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·         Government of Canada hosts roundtable discussion with pork and beef sector stakeholders

·         Afesorgbor: China ban forces pork, beef producers to scramble for new markets



Government of Canada hosts roundtable discussion with pork and beef sector stakeholders


The Pig Site

4 July 2019


Canada is one of the world’s largest agriculture and agri-food exporters, that sends about half of our domestic food and agricultural production worth over $65 billion to more than 180 countries worldwide. The Government of Canada recognises the importance of Canada’s pork and beef industries, with $6.5 billion worth of pork and beef being exported in 2018 alone.


On 3 July, the Honourable Marie-Claude Bibeau, Minister of Agriculture and Agri-Food, and the Honourable Jim Carr, Minister of International Trade Diversification, hosted a roundtable with leaders from the pork and beef sectors.


The roundtable discussion gave stakeholders the opportunity to share information, and have a productive exchange about current market access issues with China. The Government of Canada is working proactively with the pork and beef sectors to ensure that they will be able to sell their high quality products in as many global markets as possible, including China.


The Government of Canada will continue to work tirelessly to restore full market access for Canadian products to China, while also advancing Canada’s Trade Diversification Strategy. Canada has a strong reputation as an efficient and reliable supplier of high-quality products, which has helped to build the confidence and trust of buyers from around the world.


Minister of Agriculture and Agri-Food said...





Afesorgbor: China ban forces pork, beef producers to scramble for new markets


Sylvanus Kwaku Afesorgbor, Brendan McDougall & Jiahao Zhu, Special to Postmedia Network

via The London Free Press (Canada) - July 5, 2019


The China-Canada relationship has been deteriorating following the arrest of Meng Wanzhou, the Huawei chief financial officer.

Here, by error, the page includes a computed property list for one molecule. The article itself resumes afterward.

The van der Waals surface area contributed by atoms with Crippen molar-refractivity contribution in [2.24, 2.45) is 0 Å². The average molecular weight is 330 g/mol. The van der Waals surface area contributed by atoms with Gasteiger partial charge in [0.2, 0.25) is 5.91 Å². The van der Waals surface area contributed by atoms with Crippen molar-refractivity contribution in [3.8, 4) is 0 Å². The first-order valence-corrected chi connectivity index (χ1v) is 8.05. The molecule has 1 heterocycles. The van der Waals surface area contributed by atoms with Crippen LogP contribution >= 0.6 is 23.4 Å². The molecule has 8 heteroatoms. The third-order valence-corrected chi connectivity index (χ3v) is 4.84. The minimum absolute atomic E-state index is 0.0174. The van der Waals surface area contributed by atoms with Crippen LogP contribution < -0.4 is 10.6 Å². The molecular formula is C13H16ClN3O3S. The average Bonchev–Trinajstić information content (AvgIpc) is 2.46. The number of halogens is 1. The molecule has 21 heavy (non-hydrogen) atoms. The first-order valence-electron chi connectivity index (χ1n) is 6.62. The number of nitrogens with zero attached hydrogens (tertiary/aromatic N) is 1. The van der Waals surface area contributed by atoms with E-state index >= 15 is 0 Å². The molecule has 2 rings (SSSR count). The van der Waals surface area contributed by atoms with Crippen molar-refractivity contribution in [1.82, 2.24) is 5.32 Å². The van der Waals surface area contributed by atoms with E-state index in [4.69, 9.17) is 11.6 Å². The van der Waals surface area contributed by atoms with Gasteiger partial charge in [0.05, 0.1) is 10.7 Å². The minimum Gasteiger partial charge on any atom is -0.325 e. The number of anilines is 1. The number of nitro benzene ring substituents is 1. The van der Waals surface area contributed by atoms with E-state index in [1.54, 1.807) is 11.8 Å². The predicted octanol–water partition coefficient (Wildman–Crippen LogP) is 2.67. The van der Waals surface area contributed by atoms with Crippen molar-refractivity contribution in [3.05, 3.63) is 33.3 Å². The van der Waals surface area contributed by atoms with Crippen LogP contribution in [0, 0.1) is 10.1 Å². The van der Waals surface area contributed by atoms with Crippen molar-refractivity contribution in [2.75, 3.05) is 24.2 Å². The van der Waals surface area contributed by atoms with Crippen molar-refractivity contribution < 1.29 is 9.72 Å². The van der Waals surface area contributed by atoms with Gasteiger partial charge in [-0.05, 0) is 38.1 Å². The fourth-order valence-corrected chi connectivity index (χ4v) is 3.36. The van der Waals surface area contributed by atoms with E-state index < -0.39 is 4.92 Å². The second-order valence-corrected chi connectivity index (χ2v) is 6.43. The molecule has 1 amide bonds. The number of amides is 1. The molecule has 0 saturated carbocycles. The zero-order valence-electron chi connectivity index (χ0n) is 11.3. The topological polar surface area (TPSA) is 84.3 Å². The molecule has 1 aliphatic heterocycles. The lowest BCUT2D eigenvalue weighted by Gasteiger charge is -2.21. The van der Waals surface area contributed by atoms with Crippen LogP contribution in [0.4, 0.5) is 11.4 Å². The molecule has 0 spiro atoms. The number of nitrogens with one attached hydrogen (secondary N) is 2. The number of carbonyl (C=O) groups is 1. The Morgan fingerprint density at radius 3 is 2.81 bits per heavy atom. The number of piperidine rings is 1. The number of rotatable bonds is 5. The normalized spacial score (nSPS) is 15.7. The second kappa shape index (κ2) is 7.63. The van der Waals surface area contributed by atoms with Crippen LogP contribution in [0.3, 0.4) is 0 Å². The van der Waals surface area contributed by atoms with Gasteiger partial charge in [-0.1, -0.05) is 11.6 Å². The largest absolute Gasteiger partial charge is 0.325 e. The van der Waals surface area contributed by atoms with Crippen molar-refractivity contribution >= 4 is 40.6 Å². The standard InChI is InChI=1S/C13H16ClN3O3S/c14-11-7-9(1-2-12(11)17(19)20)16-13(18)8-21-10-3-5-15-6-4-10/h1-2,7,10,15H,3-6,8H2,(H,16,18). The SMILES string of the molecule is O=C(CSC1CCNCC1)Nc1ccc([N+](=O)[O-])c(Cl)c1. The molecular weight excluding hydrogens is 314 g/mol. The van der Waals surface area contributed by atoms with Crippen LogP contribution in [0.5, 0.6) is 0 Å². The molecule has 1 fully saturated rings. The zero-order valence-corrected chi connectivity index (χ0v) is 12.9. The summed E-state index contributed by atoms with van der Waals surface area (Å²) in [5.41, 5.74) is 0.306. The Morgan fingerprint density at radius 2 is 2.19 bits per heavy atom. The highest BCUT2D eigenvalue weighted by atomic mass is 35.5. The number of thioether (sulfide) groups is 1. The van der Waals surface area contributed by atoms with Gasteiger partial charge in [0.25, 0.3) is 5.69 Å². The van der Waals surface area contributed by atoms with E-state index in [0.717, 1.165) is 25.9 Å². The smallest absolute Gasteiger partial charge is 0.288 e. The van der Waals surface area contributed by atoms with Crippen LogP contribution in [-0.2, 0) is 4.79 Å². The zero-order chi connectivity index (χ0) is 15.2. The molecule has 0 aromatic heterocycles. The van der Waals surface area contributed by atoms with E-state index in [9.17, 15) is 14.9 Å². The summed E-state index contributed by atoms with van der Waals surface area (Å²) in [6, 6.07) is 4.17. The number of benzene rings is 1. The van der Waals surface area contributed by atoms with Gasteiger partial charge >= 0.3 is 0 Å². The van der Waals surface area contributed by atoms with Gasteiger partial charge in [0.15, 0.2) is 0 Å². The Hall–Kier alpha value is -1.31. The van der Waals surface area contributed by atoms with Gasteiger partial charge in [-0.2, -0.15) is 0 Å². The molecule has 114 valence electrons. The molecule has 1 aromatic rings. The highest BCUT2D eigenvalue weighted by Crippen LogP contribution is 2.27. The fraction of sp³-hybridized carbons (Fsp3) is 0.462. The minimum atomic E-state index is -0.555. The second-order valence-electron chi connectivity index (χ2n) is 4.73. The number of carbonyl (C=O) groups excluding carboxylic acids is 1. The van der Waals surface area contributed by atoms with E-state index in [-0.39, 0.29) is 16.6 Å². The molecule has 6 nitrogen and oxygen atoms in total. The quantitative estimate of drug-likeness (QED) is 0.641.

She faces possible extradition to the United States on charges of helping Iran evade American sanctions. Apart from detaining two Canadians in retaliation, the diplomatic rift also has had negative consequences for bilateral trade between Canada and China.


There has been a direct adverse effect on Canada’s agri-food sector. First, there was the ban of Chinese imports of canola from Canada. That ban derailed the cordial relationship that existed between the two countries.


But now, tensions have escalated with a Chinese ban on all meat from Canada over claims of 188 forged veterinary certificates and the discovery of ractopamine residues in a shipment of pork by a Canadian producer. The Canadian government has called in the RCMP to investigate a falsified export certificate.


Ractopamine is a feed additive used to promote leanness in animals for domestic consumption. Ractopamine is allowed to be used at a specified limit in North America, but it’s banned elsewhere, including China, Japan and the European Union.


The current ban may jeopardize the co-operative agreements between the Canadian Food Inspection Agency and China’s General Administration for Quality Supervision, Inspection and Quarantine. That includes the deal signed in 2012 for Canadian beef, beef products, tallow and dairy.


Within the global livestock market, Canada is a major player, especially in the cattle and hogs sector. Canada is well-integrated in the global economy and its livestock industry is highly dependent on foreign market access to sell excess production.


For cattle and beef products, about 50 per cent of domestic production is exported. For hog and pork products, it’s more than 70 per cent, according the Agriculture and Agri-food Canada.


Livestock, including live animal, red meat and other animal products, accounted for more than 17 per cent of total agri-food export in 2016.


Canadian beef and pork exporters have become increasingly reliant on China. China is a significant player in the world meat market due to its huge population of more than 1.3 billion people. It’s also the world’s second-largest economy, with a GDP of about $13 trillion.


Chinese consumers have provided much-needed demand for Canadian exporters. Exports have helped to maintain Canadian farm income and increase profit margins. So...


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